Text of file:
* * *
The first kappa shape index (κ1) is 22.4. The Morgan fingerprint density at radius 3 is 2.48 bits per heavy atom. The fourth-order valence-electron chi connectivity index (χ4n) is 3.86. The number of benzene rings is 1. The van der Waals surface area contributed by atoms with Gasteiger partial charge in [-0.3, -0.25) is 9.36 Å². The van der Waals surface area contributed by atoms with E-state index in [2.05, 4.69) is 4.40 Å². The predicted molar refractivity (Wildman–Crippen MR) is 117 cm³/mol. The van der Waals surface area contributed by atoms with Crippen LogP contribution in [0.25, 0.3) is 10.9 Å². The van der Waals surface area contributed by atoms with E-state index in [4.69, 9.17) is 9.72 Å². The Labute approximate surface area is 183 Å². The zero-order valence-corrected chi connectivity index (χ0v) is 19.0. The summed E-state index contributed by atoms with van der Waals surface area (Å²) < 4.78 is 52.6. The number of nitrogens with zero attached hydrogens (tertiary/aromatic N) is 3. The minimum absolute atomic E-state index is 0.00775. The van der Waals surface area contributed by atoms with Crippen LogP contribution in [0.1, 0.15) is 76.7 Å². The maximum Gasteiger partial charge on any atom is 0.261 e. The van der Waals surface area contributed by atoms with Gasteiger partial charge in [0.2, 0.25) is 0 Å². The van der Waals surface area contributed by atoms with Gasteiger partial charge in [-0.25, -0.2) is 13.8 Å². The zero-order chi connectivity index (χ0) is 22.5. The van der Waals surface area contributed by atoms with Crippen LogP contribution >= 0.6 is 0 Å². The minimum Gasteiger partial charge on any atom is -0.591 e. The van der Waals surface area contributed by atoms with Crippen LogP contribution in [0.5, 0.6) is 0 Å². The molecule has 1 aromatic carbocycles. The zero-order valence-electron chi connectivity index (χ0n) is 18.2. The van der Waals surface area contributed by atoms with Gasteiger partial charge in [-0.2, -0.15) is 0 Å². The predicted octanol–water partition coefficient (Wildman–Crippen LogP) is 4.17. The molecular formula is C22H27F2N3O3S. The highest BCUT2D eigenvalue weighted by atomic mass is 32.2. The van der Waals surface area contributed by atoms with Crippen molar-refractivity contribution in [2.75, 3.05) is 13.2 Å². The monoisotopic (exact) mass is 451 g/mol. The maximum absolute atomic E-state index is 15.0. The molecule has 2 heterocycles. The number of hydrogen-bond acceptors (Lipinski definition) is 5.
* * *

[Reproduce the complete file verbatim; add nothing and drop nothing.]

The first kappa shape index (κ1) is 22.4. The Morgan fingerprint density at radius 3 is 2.48 bits per heavy atom. The fourth-order valence-electron chi connectivity index (χ4n) is 3.86. The number of benzene rings is 1. The van der Waals surface area contributed by atoms with Gasteiger partial charge in [-0.3, -0.25) is 9.36 Å². The van der Waals surface area contributed by atoms with E-state index in [2.05, 4.69) is 4.40 Å². The predicted molar refractivity (Wildman–Crippen MR) is 117 cm³/mol. The van der Waals surface area contributed by atoms with Crippen LogP contribution in [0.25, 0.3) is 10.9 Å². The van der Waals surface area contributed by atoms with E-state index in [4.69, 9.17) is 9.72 Å². The Labute approximate surface area is 183 Å². The zero-order valence-corrected chi connectivity index (χ0v) is 19.0. The summed E-state index contributed by atoms with van der Waals surface area (Å²) < 4.78 is 52.6. The number of nitrogens with zero attached hydrogens (tertiary/aromatic N) is 3. The minimum absolute atomic E-state index is 0.00775. The van der Waals surface area contributed by atoms with Crippen LogP contribution in [0.1, 0.15) is 76.7 Å². The maximum Gasteiger partial charge on any atom is 0.261 e. The van der Waals surface area contributed by atoms with Gasteiger partial charge in [0.2, 0.25) is 0 Å². The van der Waals surface area contributed by atoms with Gasteiger partial charge in [-0.25, -0.2) is 13.8 Å². The zero-order chi connectivity index (χ0) is 22.5. The van der Waals surface area contributed by atoms with Crippen LogP contribution >= 0.6 is 0 Å². The minimum Gasteiger partial charge on any atom is -0.591 e. The van der Waals surface area contributed by atoms with Crippen LogP contribution in [0.5, 0.6) is 0 Å². The molecule has 1 aromatic carbocycles. The zero-order valence-electron chi connectivity index (χ0n) is 18.2. The van der Waals surface area contributed by atoms with Gasteiger partial charge in [-0.2, -0.15) is 0 Å². The predicted octanol–water partition coefficient (Wildman–Crippen LogP) is 4.17. The molecular formula is C22H27F2N3O3S. The highest BCUT2D eigenvalue weighted by atomic mass is 32.2. The van der Waals surface area contributed by atoms with Crippen molar-refractivity contribution in [2.75, 3.05) is 13.2 Å². The monoisotopic (exact) mass is 451 g/mol. The maximum absolute atomic E-state index is 15.0. The molecule has 2 heterocycles. The number of hydrogen-bond acceptors (Lipinski definition) is 5.